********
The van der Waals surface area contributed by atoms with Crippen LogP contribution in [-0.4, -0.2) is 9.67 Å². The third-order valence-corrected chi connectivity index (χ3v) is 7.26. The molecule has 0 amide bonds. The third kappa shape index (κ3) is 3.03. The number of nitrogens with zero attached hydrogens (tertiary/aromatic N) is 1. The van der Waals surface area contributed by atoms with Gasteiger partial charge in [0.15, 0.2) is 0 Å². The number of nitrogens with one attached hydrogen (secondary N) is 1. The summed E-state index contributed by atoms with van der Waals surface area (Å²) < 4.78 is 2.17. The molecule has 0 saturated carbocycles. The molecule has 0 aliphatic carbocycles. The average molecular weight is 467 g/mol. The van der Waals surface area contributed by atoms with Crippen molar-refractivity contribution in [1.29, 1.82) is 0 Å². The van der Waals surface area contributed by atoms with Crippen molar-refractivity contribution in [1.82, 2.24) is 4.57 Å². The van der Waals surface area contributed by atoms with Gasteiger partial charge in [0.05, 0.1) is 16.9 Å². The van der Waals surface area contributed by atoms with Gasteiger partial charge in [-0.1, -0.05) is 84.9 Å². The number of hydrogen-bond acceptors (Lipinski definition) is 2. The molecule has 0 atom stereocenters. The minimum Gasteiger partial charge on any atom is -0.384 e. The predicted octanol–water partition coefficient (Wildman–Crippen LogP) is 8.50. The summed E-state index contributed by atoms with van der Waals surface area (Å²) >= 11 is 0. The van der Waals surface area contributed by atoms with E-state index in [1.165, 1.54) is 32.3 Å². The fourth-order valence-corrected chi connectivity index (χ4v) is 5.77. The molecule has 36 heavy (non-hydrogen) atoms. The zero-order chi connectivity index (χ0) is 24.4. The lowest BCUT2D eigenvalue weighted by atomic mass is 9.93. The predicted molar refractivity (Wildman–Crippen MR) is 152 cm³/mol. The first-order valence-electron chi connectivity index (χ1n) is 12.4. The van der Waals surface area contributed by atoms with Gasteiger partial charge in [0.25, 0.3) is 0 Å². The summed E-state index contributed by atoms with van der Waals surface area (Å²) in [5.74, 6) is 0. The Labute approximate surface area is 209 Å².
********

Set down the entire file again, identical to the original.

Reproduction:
The van der Waals surface area contributed by atoms with Crippen LogP contribution in [-0.4, -0.2) is 9.67 Å². The third-order valence-corrected chi connectivity index (χ3v) is 7.26. The molecule has 0 amide bonds. The third kappa shape index (κ3) is 3.03. The number of nitrogens with zero attached hydrogens (tertiary/aromatic N) is 1. The van der Waals surface area contributed by atoms with Gasteiger partial charge in [0.15, 0.2) is 0 Å². The number of nitrogens with one attached hydrogen (secondary N) is 1. The summed E-state index contributed by atoms with van der Waals surface area (Å²) < 4.78 is 2.17. The molecule has 0 saturated carbocycles. The molecule has 0 aliphatic carbocycles. The average molecular weight is 467 g/mol. The van der Waals surface area contributed by atoms with Crippen molar-refractivity contribution in [1.29, 1.82) is 0 Å². The van der Waals surface area contributed by atoms with Crippen molar-refractivity contribution in [1.82, 2.24) is 4.57 Å². The van der Waals surface area contributed by atoms with Gasteiger partial charge in [0.05, 0.1) is 16.9 Å². The van der Waals surface area contributed by atoms with Gasteiger partial charge in [-0.1, -0.05) is 84.9 Å². The number of hydrogen-bond acceptors (Lipinski definition) is 2. The molecule has 0 atom stereocenters. The minimum Gasteiger partial charge on any atom is -0.384 e. The predicted octanol–water partition coefficient (Wildman–Crippen LogP) is 8.50. The summed E-state index contributed by atoms with van der Waals surface area (Å²) >= 11 is 0. The van der Waals surface area contributed by atoms with E-state index in [1.165, 1.54) is 32.3 Å². The fourth-order valence-corrected chi connectivity index (χ4v) is 5.77. The molecule has 36 heavy (non-hydrogen) atoms. The zero-order chi connectivity index (χ0) is 24.4. The lowest BCUT2D eigenvalue weighted by atomic mass is 9.93. The predicted molar refractivity (Wildman–Crippen MR) is 152 cm³/mol. The first-order valence-electron chi connectivity index (χ1n) is 12.4. The van der Waals surface area contributed by atoms with Gasteiger partial charge in [0.25, 0.3) is 0 Å². The summed E-state index contributed by atoms with van der Waals surface area (Å²) in [5.74, 6) is 0. The Labute approximate surface area is 209 Å².